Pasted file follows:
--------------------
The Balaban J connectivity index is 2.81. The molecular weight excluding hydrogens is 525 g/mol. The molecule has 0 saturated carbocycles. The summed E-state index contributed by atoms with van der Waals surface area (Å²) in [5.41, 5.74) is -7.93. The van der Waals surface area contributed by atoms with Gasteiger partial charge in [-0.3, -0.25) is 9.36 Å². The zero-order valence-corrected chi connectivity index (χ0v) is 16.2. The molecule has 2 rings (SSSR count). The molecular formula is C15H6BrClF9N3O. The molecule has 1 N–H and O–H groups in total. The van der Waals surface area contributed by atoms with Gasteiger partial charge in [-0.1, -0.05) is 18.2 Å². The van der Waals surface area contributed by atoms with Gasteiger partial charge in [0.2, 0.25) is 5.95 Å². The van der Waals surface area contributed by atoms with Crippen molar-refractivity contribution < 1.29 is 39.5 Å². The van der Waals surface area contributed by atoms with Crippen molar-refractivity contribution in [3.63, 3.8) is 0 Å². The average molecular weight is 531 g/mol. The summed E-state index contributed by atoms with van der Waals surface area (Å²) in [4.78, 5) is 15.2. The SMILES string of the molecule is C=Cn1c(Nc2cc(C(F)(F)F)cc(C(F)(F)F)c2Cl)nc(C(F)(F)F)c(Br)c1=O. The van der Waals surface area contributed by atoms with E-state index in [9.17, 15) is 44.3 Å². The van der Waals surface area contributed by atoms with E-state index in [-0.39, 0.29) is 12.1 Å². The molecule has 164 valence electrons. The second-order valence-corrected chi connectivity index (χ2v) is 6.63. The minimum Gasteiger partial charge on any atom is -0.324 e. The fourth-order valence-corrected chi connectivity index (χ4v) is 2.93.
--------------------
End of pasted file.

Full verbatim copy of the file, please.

The Balaban J connectivity index is 2.81. The molecular weight excluding hydrogens is 525 g/mol. The molecule has 0 saturated carbocycles. The summed E-state index contributed by atoms with van der Waals surface area (Å²) in [5.41, 5.74) is -7.93. The van der Waals surface area contributed by atoms with Gasteiger partial charge in [-0.3, -0.25) is 9.36 Å². The zero-order valence-corrected chi connectivity index (χ0v) is 16.2. The molecule has 2 rings (SSSR count). The molecular formula is C15H6BrClF9N3O. The molecule has 1 N–H and O–H groups in total. The van der Waals surface area contributed by atoms with Gasteiger partial charge in [-0.1, -0.05) is 18.2 Å². The van der Waals surface area contributed by atoms with Gasteiger partial charge in [0.2, 0.25) is 5.95 Å². The van der Waals surface area contributed by atoms with Crippen molar-refractivity contribution < 1.29 is 39.5 Å². The van der Waals surface area contributed by atoms with Crippen molar-refractivity contribution in [3.63, 3.8) is 0 Å². The average molecular weight is 531 g/mol. The summed E-state index contributed by atoms with van der Waals surface area (Å²) in [4.78, 5) is 15.2. The SMILES string of the molecule is C=Cn1c(Nc2cc(C(F)(F)F)cc(C(F)(F)F)c2Cl)nc(C(F)(F)F)c(Br)c1=O. The van der Waals surface area contributed by atoms with E-state index in [9.17, 15) is 44.3 Å². The van der Waals surface area contributed by atoms with E-state index in [-0.39, 0.29) is 12.1 Å². The molecule has 164 valence electrons. The second-order valence-corrected chi connectivity index (χ2v) is 6.63. The minimum Gasteiger partial charge on any atom is -0.324 e. The fourth-order valence-corrected chi connectivity index (χ4v) is 2.93.